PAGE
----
I appreciate any suggestions you can offer about the drying process.
Thanks for your time and I look forward to hearing from you soon.

Rosemary H.


Hello Rosemary;
You are doing the drying process right. There should be some space between each tule stem. Do not dry them bundled up or bunched together. The inner tule in a bundle will not dry properly and will begin to mold. Be sure to completeley dry the tule before placing them in your exhibit to avoid mold.

Drying them indoors, even with indoor heating, might take some time. If you have a deadline, I would recommend drying the tule outdoors when the sun is out. Take the tule back indoors at night to keep it from getting wet due to the morning dew or fog.

Be aware that when the tule is completely dry, it can be brittle. When tying your tule into a bundle for your exhibit, do not cinch your wrap around the tule bundle too tight or you will bend and crack your tule. Go slow and tie your bundle tight enough so that it will not crimp your tule.

I hope this information is helpful.

Dino Labiste



Hi Norm,
I'm wanting to make some instruments with kids. I've heard you make some elderberry flutes and such, and wondered if you had any tutorials or tips on working specifically with elderberry. How do you make the mouth piece, sound hole, etc? I've made some willow whistles by removing and replacing the bark before but haven't come up with a simple solution for elderberry yet. I know to use dead, dry elderberry and have a supply of that.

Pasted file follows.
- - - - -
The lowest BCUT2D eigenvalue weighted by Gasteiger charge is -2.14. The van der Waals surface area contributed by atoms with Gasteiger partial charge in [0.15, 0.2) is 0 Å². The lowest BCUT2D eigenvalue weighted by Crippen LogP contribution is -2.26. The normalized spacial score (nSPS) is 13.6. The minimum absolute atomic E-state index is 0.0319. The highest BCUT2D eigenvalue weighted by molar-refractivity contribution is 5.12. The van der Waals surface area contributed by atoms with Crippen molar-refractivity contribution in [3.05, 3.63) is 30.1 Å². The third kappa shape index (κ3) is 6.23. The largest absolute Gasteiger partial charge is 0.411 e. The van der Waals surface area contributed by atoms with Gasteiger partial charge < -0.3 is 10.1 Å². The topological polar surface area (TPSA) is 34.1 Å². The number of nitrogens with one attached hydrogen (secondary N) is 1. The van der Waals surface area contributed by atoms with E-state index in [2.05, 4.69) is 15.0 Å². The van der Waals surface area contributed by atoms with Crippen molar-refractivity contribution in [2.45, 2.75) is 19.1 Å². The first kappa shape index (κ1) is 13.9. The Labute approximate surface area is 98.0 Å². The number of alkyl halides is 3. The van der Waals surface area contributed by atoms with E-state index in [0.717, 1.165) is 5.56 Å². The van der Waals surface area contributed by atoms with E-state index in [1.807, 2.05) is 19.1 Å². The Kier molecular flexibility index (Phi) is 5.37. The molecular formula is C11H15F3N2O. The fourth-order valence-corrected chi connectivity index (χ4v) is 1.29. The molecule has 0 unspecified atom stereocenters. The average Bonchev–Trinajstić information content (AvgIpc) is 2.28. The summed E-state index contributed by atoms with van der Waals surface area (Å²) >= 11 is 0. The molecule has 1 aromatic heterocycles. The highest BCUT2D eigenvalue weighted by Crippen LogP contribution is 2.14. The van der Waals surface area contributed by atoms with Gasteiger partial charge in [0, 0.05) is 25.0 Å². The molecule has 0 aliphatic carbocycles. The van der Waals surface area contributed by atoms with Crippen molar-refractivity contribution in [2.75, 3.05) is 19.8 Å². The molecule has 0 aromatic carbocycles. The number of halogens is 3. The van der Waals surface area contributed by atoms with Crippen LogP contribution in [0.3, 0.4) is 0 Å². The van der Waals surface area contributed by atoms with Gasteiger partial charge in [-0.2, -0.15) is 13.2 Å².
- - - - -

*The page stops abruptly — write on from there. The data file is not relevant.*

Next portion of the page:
Appreciate your input,
Charles N.


Hi Charles,
Yes I do make elderberry whistles. I looked up an article I did many years ago, but it is not very complete (see www.primitiveways.com - California Indian Musical Instruments).

1. Check the cut end of the elderberry to make sure there is about 1/16th inch of wood around a larger pithy core. I use sticks about 3/8th to 1/2 inch in diameter and 3 to 6 inches long. Too little wood makes a fragile whistle, too much wood makes it hard to get to work.

2. Cut a "V" notch half way through the stick and about 1/3rd of the way down the stick, or at a leaf node if there is one.

3. With a sharp, thin knife blade, extend each 45 deg. cut down into the soft pithy core, being careful not to cut into the wood.

4. Using a stick with a double bevelled end or a slotted screw driver, remove the soft pithy core from each end, up to the knife cuts you made. Be very careful not to remove the pith under the V notch. Clean out the hollow ends until there is no soft material left. Bamboo skewers work pretty well for this. I measure from the end of the stick to the "V" notch hole, then hold the skewer so that I can't go in past the hole.

5. Once clean, I test by blowing into the whistle from each end, first uncovered, then with my finger over the other end. Sometimes a whistle works from all four positions, more often from one only if any. If a whistle works from one end when the other is covered, I heat some tar, and roll the end of the whistle in it until it is covered to make a permanent seal. If none of the options work, I go back and check the hole (called a fipple). The wood should be a cut of about 45 deg, and clean of pith. One common problem is that the inside tubes are not clean. The other issue is the angle of the remaining pith under the hole. It needs to direct the air flow so that it splits in half as it crosses the cut edge of wood. This usually means that the bump needs to be lowered a bit until the whistle works. The trickiest part of whistle making is this final tuning. If all the pith ends up being removed, I add some hot tar and shape it with a hot piece of coat hanger wire.